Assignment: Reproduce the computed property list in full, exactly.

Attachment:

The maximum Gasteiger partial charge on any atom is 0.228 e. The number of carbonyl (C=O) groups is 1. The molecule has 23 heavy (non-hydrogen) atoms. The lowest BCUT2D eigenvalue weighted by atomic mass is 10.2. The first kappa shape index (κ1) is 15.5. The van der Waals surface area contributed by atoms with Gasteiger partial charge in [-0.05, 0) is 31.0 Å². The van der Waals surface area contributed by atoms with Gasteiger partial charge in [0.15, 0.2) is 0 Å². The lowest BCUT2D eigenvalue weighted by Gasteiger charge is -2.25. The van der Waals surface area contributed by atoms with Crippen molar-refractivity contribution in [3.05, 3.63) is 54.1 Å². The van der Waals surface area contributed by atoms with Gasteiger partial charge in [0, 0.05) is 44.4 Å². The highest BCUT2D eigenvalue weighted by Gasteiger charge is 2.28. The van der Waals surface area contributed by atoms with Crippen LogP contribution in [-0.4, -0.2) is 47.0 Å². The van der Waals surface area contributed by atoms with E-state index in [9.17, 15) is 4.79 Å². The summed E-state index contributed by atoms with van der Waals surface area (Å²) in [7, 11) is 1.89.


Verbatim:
The maximum Gasteiger partial charge on any atom is 0.228 e. The number of carbonyl (C=O) groups is 1. The molecule has 23 heavy (non-hydrogen) atoms. The lowest BCUT2D eigenvalue weighted by atomic mass is 10.2. The first kappa shape index (κ1) is 15.5. The van der Waals surface area contributed by atoms with Gasteiger partial charge in [-0.05, 0) is 31.0 Å². The van der Waals surface area contributed by atoms with Gasteiger partial charge in [0.15, 0.2) is 0 Å². The lowest BCUT2D eigenvalue weighted by Gasteiger charge is -2.25. The van der Waals surface area contributed by atoms with Crippen molar-refractivity contribution in [3.05, 3.63) is 54.1 Å². The van der Waals surface area contributed by atoms with Gasteiger partial charge in [0, 0.05) is 44.4 Å². The highest BCUT2D eigenvalue weighted by Gasteiger charge is 2.28. The van der Waals surface area contributed by atoms with Crippen LogP contribution in [-0.4, -0.2) is 47.0 Å². The van der Waals surface area contributed by atoms with E-state index in [9.17, 15) is 4.79 Å². The summed E-state index contributed by atoms with van der Waals surface area (Å²) in [7, 11) is 1.89.